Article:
This post is also available in: Español (Spanish)
It was December 2019 when I got the email from the Benioff Ocean Initiative with the job offer for the Clean Currents Coalition project. My heart was racing, excited to be able to work on something so positive for our planet. I had several years of experience working with plastics in the Galapagos Islands but I had never worked on rivers before. It excited me to think of them as the arteries of our planet, so incredibly valuable, serving many ecosystems, bringing nutrients from the mountains to the ocean, shaping our land and nurturing so many species and now carrying chemical pollutants and plastics.
In the Clean Currents Coalition, we were about to launch interventions in nine river systems in nine communities, working with nine innovative teams in the field cleaning those aquatic arteries. At first, everything felt abstract: I did not know who these partners and communities were. At the beginning, I had to write down the points of contact and the rivers’ names since I kept mixing them up. Little did I know how involved I was going to get with those teams, the rivers, the local problems and challenges. They became part of my life, and after a year and a half working with them I don’t need reminders: I know their names, their faces, their smiles and the way we work developing solutions together.
The COVID pandemic hit in 2020 and all the teams faced different challenges due to it. In-person community engagement activities had to wait, and conducting monitoring surveys with the local communities was restricted or impossible. Some teams’ communities were fully locked down, and they could not access their river intervention sites; some had to change their sites and start the arduous permitting process all over again. Importation of different parts for the plastic capture devices was not possible or at least was delayed, some suppliers went bankrupt during the pandemic, and budgets had to be adjusted. While our intervention in the rivers was delayed, plastics kept flowing every second into the ocean via those rivers, and at a seemingly accelerating rate as the use of disposable single-use plastics skyrocketed during the pandemic. It has not been easy to deal with the challenges, but it has been an excellent opportunity to see the Clean Currents Coalition’s creativity, resilience and adaptive capacity in action.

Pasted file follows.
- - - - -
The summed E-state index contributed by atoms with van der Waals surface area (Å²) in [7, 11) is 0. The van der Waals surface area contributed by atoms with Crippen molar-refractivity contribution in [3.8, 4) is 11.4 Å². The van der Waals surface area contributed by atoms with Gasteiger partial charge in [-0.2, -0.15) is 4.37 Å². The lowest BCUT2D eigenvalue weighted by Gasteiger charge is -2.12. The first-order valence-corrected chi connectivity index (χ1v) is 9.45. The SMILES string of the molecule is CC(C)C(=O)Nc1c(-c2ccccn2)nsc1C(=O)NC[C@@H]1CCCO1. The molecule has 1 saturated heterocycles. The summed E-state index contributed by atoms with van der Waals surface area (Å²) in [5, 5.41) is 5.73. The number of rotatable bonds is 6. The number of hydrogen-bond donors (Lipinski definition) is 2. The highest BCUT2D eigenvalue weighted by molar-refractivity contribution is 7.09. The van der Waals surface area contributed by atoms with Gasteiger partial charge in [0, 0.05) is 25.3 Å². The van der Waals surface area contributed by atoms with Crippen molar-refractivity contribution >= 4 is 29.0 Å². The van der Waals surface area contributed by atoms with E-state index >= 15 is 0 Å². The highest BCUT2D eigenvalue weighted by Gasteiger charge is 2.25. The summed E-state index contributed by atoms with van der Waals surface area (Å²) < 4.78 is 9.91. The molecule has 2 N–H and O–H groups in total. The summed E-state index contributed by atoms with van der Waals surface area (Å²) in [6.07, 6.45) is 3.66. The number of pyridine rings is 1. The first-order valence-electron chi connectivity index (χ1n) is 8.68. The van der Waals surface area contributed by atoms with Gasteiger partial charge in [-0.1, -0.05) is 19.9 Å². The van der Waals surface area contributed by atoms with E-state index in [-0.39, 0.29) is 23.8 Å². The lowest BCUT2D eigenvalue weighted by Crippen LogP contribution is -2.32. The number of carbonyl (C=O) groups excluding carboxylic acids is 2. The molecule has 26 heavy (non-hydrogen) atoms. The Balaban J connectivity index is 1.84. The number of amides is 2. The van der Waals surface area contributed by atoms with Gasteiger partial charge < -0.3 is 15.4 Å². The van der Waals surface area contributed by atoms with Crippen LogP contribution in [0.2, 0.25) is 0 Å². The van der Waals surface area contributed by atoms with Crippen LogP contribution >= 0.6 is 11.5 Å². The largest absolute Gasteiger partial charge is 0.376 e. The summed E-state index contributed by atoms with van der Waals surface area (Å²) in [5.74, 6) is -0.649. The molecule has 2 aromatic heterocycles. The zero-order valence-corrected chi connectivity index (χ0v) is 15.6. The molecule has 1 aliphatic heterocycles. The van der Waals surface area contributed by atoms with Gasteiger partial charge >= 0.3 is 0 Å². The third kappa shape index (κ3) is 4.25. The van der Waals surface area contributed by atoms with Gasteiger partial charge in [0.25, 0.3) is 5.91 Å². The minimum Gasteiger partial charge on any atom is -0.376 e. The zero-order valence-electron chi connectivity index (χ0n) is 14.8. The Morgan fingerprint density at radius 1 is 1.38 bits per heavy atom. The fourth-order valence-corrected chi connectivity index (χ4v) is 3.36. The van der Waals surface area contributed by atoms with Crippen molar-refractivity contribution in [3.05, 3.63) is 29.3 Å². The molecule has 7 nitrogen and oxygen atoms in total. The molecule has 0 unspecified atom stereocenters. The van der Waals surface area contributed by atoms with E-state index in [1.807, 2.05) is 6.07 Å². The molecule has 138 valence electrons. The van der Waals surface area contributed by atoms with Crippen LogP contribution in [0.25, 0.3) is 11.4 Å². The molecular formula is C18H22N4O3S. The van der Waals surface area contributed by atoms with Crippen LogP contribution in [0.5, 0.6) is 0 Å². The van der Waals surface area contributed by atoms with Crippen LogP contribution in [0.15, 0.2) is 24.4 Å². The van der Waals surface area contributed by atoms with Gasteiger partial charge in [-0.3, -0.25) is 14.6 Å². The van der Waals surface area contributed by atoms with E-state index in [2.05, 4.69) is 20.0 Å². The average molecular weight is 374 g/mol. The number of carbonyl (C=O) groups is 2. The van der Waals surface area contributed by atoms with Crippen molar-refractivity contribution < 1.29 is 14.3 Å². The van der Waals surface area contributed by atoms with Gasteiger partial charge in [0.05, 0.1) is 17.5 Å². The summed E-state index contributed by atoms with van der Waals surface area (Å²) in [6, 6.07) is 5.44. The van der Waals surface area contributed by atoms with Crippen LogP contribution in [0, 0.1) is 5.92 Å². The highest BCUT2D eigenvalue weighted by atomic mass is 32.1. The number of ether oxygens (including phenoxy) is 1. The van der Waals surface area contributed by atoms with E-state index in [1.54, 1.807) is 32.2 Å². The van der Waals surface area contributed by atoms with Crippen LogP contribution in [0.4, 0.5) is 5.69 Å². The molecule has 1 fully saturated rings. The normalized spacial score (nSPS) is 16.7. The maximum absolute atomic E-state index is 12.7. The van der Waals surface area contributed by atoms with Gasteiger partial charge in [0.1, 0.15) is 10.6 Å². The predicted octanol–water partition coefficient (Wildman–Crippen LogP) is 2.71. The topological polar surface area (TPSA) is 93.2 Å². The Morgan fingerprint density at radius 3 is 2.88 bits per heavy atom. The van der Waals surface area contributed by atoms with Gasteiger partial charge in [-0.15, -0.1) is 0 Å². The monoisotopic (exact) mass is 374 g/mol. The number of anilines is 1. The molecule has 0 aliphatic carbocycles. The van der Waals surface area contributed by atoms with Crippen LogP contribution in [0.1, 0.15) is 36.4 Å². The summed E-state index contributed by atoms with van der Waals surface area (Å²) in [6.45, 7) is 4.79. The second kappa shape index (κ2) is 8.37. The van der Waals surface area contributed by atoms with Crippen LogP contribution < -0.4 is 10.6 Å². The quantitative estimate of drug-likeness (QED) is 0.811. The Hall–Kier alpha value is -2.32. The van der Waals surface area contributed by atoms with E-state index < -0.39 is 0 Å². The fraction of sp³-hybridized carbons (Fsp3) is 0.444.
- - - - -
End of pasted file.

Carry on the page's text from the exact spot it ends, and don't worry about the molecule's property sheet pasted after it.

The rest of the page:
A month ago I was able to meet the Coalition’s Ecuadorian team, Ichthion, in person and visit their site in Manabi province. This being my first Coalition project site visit, it was eye opening to be there, meet the community, and see the accumulation of plastics at the Portoviejo River’s mouth at the Pacific Ocean. Andres, the project manager, told me that just a couple of months ago, the team had organized a cleanup there, but sadly, now it was already covered by trash again. The “mouth” as locals call it, was swamped with plastics trapped in the mangroves where native marine birds, crustaceans, and fish live. Inland, at the work site in the town of Picoaza, Jose Miguel, the engineer, showed me around and explained the complications they have been facing. Climate change is affecting our planet already, and the Portoviejo River is no exception: the rainy season is shorter and the dry season is hotter so the river’s water level is particularly low. The mechanical part of the Azure system (Ichthion’s plastic capture device) was built and designed to work with a minimum level of water flow based on past years’ data; because of this year’s extreme drought, it’s not yet operational. This experience opened my eyes to the various details, environmental and technical, that must be addressed to launch an effective plastics intervention in rivers. But this group of professionals are committed to succeed despite the challenges. The team is evaluating solutions so when the rainy season arrives and the plastics in the canyons are washed into the river, they will be prepared. Until the necessary adjustments to the mechanical system are made, they are using a passive barrier to trap the plastics and pick up what is collected everyday by hand.